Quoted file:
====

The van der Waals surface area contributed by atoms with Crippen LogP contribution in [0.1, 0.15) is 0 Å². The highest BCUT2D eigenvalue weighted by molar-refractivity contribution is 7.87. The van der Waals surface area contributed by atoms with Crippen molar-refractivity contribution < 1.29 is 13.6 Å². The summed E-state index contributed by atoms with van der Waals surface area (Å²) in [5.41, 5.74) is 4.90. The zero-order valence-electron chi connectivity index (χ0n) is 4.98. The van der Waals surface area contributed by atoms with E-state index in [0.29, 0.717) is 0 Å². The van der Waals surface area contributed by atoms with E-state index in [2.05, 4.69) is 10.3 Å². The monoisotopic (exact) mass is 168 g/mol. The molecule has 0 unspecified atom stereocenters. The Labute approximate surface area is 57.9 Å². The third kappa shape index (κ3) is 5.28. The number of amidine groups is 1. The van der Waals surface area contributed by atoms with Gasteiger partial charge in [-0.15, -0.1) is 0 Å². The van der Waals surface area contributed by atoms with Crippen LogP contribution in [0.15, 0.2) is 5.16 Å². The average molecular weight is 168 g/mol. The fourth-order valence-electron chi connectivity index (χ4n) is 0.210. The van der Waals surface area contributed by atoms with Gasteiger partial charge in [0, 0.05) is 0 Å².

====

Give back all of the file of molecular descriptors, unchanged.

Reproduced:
The van der Waals surface area contributed by atoms with Crippen LogP contribution in [0.1, 0.15) is 0 Å². The highest BCUT2D eigenvalue weighted by molar-refractivity contribution is 7.87. The van der Waals surface area contributed by atoms with Crippen molar-refractivity contribution < 1.29 is 13.6 Å². The summed E-state index contributed by atoms with van der Waals surface area (Å²) in [5.41, 5.74) is 4.90. The zero-order valence-electron chi connectivity index (χ0n) is 4.98. The van der Waals surface area contributed by atoms with E-state index in [0.29, 0.717) is 0 Å². The van der Waals surface area contributed by atoms with E-state index in [2.05, 4.69) is 10.3 Å². The monoisotopic (exact) mass is 168 g/mol. The molecule has 0 unspecified atom stereocenters. The Labute approximate surface area is 57.9 Å². The third kappa shape index (κ3) is 5.28. The number of amidine groups is 1. The van der Waals surface area contributed by atoms with Gasteiger partial charge in [-0.15, -0.1) is 0 Å². The van der Waals surface area contributed by atoms with Crippen LogP contribution in [0.15, 0.2) is 5.16 Å². The average molecular weight is 168 g/mol. The fourth-order valence-electron chi connectivity index (χ4n) is 0.210. The van der Waals surface area contributed by atoms with Gasteiger partial charge in [0, 0.05) is 0 Å².